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Trade unions must mobilise to support disabled people in securing a “better deal” in workplaces and from the UK government, says the TUC.

TUC General Secretary, Frances O’Grady, said the new Conservative Minister for Disabled People, Justin Tomlinson, “must show respect for those who want to work and compassion for those who can’t”.

“A good place for the new government to start would be restoring the Access to Work budget so that disabled people get support for the full cost of the workplace adaptations they need”, said Frances O’Grady.

“And, more fundamentally, the government needs to explain exactly how it will keep its promise that the planned £12bn worth of welfare cuts won’t hurt disabled people.”

Data shows that “less than half of disabled people are in employment, compared to three-quarters of the population as a whole. But many more want work”.

She said a growing number of disabled people have “self-organised resistance” over the last five years. “It has been inspiring. And I’m proud that the TUC and trade unions have been a key part of that mass movement.”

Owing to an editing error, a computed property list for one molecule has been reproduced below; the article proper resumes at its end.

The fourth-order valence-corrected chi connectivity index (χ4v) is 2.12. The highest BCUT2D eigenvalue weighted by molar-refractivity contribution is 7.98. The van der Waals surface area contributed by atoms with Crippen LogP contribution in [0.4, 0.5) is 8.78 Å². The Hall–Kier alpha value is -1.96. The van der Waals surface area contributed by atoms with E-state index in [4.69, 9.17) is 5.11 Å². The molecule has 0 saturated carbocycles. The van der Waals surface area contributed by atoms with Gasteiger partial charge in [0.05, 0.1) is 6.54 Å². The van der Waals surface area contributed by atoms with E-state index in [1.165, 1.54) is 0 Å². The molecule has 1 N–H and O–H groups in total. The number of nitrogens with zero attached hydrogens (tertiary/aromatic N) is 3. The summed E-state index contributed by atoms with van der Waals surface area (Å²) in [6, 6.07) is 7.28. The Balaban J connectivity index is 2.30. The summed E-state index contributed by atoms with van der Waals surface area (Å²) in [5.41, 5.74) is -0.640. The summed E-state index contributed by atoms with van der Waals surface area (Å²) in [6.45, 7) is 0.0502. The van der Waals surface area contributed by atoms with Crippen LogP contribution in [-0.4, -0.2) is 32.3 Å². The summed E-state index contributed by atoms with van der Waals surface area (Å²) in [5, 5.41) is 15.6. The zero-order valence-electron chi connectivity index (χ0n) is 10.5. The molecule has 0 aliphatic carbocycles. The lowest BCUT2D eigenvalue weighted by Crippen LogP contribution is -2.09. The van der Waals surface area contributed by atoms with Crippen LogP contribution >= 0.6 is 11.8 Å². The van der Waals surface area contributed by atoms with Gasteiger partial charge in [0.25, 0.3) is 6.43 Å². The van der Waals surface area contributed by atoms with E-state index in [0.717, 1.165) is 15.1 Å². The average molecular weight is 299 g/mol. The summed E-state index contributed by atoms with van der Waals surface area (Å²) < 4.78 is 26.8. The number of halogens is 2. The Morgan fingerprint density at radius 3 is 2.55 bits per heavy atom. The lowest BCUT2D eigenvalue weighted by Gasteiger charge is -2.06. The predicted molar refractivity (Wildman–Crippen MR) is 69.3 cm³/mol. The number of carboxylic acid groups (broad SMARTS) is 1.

Frances O’Grady added: “In the months ahead, I want us to make that mobilisation for change even bigger and better.

“I am confident that, if we stick together, campaign together and organise together, disabled people can win a better deal. Many more disabled people can have the chance to participate and progress in the workplace with decent pay, training and promotion.”

Her comments were made on the opening day of the TUC’s annual Disabled Workers’ Conference at Congress House, London.

Around 200 disabled delegates will be attending the congress to debate policies and priorities for the TUC on disability issues.